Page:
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CARING FOR YOUR LICENCED CAPTIVE PARROT.

Many parrot species should live for more than 50 years. Follow this guide to give your licenced captive bird the best chance for a long and happy life in your care.

Parrot
Health
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It is illegal in Belize to keep a wild-caught bird captive. You must apply for a licence from the Belize Forest Department and in order to qualify you must satisfy many strict criteria.


This brief guide outlines the basic needs of your bird and how best to fulfil them whilst he is in captivity 


You can download this document, or contact us for more information, advice or assistance with your bird.

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Caging

A parrot cage should be at least four feet around so he can stretch, flap and move easily. Use ½” wire mesh so rats, snakes and possums can’t get in. Chain-link and chicken wire is not suitable
 
Provide covered areas for protection from weather extremes and an open area so he can choose rain or sunshine.
 
Parrots hate to be at ground level; put the cage as high as you can. It’s more natural if his cage is under a tree.

Perching

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Use different thicknesses and heights of perches for good foot health and exercise. Perches must be secure and not twist around. Parrots love to chew leaves so give fresh greens every day. Make sure you have enough perch space for everyone and take care if you have two or more birds: fighting can lead to fatal injuries. Never use plastic or metal pipe - it is bad for the feet.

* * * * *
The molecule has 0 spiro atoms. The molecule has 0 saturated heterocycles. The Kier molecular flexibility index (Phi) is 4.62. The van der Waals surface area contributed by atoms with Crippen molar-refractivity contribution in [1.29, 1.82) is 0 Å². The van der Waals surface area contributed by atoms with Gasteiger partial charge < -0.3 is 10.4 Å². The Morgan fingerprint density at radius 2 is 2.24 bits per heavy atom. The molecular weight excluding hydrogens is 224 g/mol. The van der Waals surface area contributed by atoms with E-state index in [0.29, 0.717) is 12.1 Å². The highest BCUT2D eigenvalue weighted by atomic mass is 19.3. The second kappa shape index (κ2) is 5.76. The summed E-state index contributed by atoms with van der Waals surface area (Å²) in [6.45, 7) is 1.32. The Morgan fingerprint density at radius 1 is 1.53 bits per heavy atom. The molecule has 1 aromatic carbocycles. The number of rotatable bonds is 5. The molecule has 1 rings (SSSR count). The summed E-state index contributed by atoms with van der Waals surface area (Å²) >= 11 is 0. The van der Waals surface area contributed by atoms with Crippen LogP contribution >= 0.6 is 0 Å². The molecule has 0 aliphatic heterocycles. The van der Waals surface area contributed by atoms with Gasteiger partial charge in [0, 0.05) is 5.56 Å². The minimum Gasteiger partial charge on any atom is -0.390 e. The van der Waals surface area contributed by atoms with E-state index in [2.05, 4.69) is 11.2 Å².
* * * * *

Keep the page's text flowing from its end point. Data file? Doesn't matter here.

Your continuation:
Enrichment

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Parrots are social birds. In the wild they live in large flocks. Boredom makes a parrot aggressive and miserable: he may even pluck out his own feathers. He needs toys and a friend (human or parrot) exactly like human children. Give him lots to do, love and attention: solitude is torture for a parrot.

Give sticks, leaves and berries to bring out his natural behaviours

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Toys

Use craft beads, Popsicle sticks, wood blocks, small bush sticks, sugar cane, plastic bottle tops, leather strips, leaves, coconut, flowers, pasta pieces, toilet roll inners, clean rags, buttons, nuts, mango pits and baby toys,

Connect with chains, ropes, string, vines and cable ties (which are also excellent for securing branch perches)

Don't use anything rusty, you will kill your bird!

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Warning signs of sickness

If he stops eating, or suddenly becomes really thirsty

He has discharges from the eyes or nostrils

His eyes are half-closed or shut most of the time

He sleeps more than usual

He has swellings or infections: especially in the feet, eyes and throat.

He limps or doesn’t use one foot.

If his normal behaviour changes e.g. he stops making sounds, stops playing or stops moving around

He’s puffed up for minutes at a time with both feet down, loses balance or is trembling

Heavy or irregular breathing, especially if his tail bobs at the same time